Needs and expectations: What helps drive a more productive workforce?
Asia-Pacific organizations are facing intense competition for talent, and are looking for better ways to retain the best employees, rather than replacing and retraining which can be costly. Retention of the best employees — or those with the critical skill sets — is vital to achieving business growth and to build organizational competencies, which represent a competitive advantage.
However, today's multi-generational environment is a challenge for human resource organizations everywhere, according to an IDC Asia-Pacific White Paper commissioned by Workday. Titled "Focusing on the Employee Segment of One for Higher Engagement and Productivity," the report involved more than 1,400 employers and employees from 11 countries in the Asia-Pacific region.
The study points to four different generations co-existing in the workplace, with employees in different groups having different needs and expectations — understanding what those are is critical to improve productivity. Also, by 2020, millennials will make up about 50% of the workforce, and by 2025, this figure is projected to stand at 75%.
According to the study, work is no longer a place employees go to, but something they do. Pervasive mobile connectivity has enabled employees to be "always on," anywhere. This, in turn, has blurred the lines between work and personal life and impacted work-life harmony.
Increasing productivity has become the No. 1 priority for Asia-Pacific organizations as they embark on their digital transformation journey. However, reaching such a goal requires metrics to be aligned to the evolving nature of work and the workplace, particularly as digital technologies change the way businesses are constructed, how they interact, and how they operate.
The IDC study notes that organizations' goal is to make employees more engaged and loyal to drive higher productivity levels, as well as increase focus on retaining the top performing employees. However, understanding what makes employees more engaged needs to happen at the individual employee level — that is, moving beyond merely assessing employees' satisfaction, and focusing on understanding what is required at the individual level in context. Figure 1 (above) shows employees' motivations across the region.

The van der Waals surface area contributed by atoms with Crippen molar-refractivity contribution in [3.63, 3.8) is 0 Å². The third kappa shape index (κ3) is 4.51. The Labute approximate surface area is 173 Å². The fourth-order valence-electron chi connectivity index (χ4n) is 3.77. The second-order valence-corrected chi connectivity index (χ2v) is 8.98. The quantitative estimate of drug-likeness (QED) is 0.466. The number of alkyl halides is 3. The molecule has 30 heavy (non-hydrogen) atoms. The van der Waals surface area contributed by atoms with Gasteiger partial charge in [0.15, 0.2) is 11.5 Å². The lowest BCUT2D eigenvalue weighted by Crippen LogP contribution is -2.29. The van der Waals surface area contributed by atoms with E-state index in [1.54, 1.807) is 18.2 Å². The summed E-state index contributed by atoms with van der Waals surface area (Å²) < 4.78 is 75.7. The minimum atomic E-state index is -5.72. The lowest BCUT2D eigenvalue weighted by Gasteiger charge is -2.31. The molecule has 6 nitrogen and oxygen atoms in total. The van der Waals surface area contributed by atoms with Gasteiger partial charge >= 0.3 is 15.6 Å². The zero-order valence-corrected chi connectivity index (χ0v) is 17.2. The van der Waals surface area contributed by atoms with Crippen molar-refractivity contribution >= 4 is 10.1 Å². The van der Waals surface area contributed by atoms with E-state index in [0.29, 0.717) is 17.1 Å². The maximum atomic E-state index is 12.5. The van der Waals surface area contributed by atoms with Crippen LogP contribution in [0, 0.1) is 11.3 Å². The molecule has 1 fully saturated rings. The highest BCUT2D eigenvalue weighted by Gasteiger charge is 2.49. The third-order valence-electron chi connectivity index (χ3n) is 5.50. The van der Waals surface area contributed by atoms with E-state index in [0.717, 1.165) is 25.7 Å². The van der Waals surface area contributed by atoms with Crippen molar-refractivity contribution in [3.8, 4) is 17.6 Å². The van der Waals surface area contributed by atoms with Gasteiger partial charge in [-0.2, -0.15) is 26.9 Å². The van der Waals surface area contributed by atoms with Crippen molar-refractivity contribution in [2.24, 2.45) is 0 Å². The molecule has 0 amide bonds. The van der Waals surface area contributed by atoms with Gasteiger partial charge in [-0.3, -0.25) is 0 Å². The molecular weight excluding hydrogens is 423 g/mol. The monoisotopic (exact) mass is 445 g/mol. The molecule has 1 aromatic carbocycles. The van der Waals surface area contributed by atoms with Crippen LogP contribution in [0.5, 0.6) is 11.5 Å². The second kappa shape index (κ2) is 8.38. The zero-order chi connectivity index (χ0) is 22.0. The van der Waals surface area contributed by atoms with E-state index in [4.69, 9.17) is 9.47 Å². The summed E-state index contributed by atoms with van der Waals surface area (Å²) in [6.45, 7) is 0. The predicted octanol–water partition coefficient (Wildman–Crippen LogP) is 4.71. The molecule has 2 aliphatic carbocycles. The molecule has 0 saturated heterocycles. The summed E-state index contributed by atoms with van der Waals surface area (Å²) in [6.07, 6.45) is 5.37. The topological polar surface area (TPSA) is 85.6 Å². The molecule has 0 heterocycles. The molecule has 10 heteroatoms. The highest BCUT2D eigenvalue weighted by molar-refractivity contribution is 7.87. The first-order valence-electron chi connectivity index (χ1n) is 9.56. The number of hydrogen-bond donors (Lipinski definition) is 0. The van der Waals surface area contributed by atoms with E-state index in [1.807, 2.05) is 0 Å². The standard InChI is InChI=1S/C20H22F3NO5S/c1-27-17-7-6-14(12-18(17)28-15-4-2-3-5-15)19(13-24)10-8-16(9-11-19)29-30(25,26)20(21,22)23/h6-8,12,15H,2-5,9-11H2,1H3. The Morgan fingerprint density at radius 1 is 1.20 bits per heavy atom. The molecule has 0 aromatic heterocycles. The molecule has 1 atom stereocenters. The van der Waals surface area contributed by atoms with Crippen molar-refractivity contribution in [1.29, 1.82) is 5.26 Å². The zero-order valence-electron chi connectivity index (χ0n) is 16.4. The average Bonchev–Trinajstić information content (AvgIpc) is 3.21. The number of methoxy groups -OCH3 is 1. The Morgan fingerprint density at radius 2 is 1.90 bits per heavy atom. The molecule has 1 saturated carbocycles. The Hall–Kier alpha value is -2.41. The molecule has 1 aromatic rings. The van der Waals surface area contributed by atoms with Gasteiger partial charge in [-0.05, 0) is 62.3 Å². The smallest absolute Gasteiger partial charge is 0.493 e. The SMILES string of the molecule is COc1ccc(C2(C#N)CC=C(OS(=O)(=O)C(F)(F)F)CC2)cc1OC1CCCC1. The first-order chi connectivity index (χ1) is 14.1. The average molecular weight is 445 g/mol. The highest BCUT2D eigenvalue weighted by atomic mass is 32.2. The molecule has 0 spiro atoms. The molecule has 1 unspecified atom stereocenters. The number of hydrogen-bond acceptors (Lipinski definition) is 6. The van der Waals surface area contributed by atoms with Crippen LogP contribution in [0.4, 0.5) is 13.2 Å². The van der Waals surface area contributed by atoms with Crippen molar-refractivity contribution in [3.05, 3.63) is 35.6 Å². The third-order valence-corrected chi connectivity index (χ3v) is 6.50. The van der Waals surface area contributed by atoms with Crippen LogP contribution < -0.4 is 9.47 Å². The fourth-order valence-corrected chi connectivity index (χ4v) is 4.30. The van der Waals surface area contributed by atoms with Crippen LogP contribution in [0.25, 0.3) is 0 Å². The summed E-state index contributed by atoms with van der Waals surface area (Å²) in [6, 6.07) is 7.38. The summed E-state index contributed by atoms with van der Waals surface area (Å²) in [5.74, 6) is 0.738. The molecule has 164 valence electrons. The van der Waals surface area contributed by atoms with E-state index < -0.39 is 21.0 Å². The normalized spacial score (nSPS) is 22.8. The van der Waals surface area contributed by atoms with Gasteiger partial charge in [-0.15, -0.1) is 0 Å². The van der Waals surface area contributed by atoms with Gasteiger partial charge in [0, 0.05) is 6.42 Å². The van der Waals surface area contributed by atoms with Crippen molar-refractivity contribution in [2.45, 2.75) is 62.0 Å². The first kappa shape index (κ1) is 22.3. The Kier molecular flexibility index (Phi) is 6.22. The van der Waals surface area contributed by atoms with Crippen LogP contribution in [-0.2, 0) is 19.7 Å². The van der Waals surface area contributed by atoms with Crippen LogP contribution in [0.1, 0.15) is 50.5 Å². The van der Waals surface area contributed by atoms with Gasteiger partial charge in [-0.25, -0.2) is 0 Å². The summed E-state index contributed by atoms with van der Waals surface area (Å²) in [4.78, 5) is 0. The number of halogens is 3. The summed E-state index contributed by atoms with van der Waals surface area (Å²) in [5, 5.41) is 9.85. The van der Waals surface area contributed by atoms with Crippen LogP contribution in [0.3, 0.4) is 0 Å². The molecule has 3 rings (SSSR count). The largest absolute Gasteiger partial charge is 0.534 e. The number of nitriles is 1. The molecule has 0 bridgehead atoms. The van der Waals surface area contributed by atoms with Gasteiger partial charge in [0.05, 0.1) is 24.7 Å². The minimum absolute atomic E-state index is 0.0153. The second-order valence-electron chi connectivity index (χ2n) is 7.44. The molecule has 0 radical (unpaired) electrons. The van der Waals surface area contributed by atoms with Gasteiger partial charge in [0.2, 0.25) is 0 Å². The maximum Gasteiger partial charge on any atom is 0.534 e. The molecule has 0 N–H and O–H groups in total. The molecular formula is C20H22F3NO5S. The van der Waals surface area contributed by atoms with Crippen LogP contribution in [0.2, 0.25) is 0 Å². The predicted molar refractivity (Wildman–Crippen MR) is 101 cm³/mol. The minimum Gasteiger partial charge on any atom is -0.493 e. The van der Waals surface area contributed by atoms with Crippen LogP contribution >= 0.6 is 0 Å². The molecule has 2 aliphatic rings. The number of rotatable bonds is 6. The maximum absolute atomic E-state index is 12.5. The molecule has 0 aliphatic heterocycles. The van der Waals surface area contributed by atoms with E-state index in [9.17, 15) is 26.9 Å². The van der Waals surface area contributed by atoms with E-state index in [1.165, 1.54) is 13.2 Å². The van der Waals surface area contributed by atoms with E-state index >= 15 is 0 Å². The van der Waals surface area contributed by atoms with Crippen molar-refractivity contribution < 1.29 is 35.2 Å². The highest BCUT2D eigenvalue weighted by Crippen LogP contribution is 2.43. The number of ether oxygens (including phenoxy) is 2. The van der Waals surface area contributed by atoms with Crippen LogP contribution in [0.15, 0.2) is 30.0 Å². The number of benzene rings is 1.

Across Asia-Pacific, 35% of employees across the region are moderately satisfied and engaged at work; 30% are very satisfied. While overall satisfaction is high, 28% of employees in Asia-Pacific are very likely to switch jobs if an opportunity arises, and 27% are likely to do the same.
The countries with the most satisfied employees are the Philippines, followed by India and Australia. However, the countries with the highest job satisfaction also have, perhaps paradoxically, the least loyal employees. The highest proportion of employees likely to change jobs are from India (44 percent), followed by the Philippines (41 percent). Conversely, the lowest satisfaction levels are Malaysia and Singapore. While their satisfaction is low, Singapore employees are also the second least likely to look for a change in their jobs.
The study also found that pay and rewards, followed by work enjoyment and work-life harmony are the top factors that managers need to consider for higher satisfaction in Asia-Pacific. But, while employee satisfaction is important, their commitment and engagement go beyond how they "feel" about their job. Engagement is demonstrated in their performance, and their effort and willingness that is put into their work, when it is strictly required or not.